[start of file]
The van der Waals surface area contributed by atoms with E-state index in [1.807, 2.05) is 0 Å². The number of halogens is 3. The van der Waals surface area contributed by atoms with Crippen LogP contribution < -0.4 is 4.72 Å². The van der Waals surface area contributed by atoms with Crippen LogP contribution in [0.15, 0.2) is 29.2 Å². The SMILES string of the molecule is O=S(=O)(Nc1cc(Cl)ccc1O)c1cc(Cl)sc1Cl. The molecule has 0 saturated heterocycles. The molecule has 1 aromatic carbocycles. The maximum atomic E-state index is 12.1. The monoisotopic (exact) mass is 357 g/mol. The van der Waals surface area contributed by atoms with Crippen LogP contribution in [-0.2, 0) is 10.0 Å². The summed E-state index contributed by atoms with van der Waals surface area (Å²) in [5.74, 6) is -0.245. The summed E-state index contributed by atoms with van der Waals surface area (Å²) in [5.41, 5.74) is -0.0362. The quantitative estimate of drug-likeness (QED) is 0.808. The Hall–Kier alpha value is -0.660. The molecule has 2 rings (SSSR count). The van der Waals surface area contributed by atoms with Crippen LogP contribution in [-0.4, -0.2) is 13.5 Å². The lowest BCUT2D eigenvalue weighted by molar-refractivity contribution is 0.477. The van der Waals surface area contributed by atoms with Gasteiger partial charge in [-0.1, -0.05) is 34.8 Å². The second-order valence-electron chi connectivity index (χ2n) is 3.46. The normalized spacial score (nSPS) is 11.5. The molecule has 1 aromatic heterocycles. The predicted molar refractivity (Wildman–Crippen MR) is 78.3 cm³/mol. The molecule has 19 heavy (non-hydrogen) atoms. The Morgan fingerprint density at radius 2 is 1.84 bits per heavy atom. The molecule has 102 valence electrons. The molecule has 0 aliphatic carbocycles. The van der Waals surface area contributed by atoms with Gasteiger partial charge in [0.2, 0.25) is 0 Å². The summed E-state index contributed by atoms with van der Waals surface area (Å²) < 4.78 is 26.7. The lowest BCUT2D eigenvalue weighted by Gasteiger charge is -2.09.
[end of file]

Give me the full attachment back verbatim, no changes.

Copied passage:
The van der Waals surface area contributed by atoms with E-state index in [1.807, 2.05) is 0 Å². The number of halogens is 3. The van der Waals surface area contributed by atoms with Crippen LogP contribution < -0.4 is 4.72 Å². The van der Waals surface area contributed by atoms with Crippen LogP contribution in [0.15, 0.2) is 29.2 Å². The SMILES string of the molecule is O=S(=O)(Nc1cc(Cl)ccc1O)c1cc(Cl)sc1Cl. The molecule has 0 saturated heterocycles. The molecule has 1 aromatic carbocycles. The maximum atomic E-state index is 12.1. The monoisotopic (exact) mass is 357 g/mol. The van der Waals surface area contributed by atoms with Crippen LogP contribution in [-0.2, 0) is 10.0 Å². The summed E-state index contributed by atoms with van der Waals surface area (Å²) in [5.74, 6) is -0.245. The summed E-state index contributed by atoms with van der Waals surface area (Å²) in [5.41, 5.74) is -0.0362. The quantitative estimate of drug-likeness (QED) is 0.808. The Hall–Kier alpha value is -0.660. The molecule has 2 rings (SSSR count). The van der Waals surface area contributed by atoms with Crippen LogP contribution in [-0.4, -0.2) is 13.5 Å². The lowest BCUT2D eigenvalue weighted by molar-refractivity contribution is 0.477. The van der Waals surface area contributed by atoms with Gasteiger partial charge in [-0.1, -0.05) is 34.8 Å². The second-order valence-electron chi connectivity index (χ2n) is 3.46. The normalized spacial score (nSPS) is 11.5. The molecule has 1 aromatic heterocycles. The predicted molar refractivity (Wildman–Crippen MR) is 78.3 cm³/mol. The molecule has 19 heavy (non-hydrogen) atoms. The Morgan fingerprint density at radius 2 is 1.84 bits per heavy atom. The molecule has 102 valence electrons. The molecule has 0 aliphatic carbocycles. The van der Waals surface area contributed by atoms with Gasteiger partial charge in [0.2, 0.25) is 0 Å². The summed E-state index contributed by atoms with van der Waals surface area (Å²) < 4.78 is 26.7. The lowest BCUT2D eigenvalue weighted by Gasteiger charge is -2.09.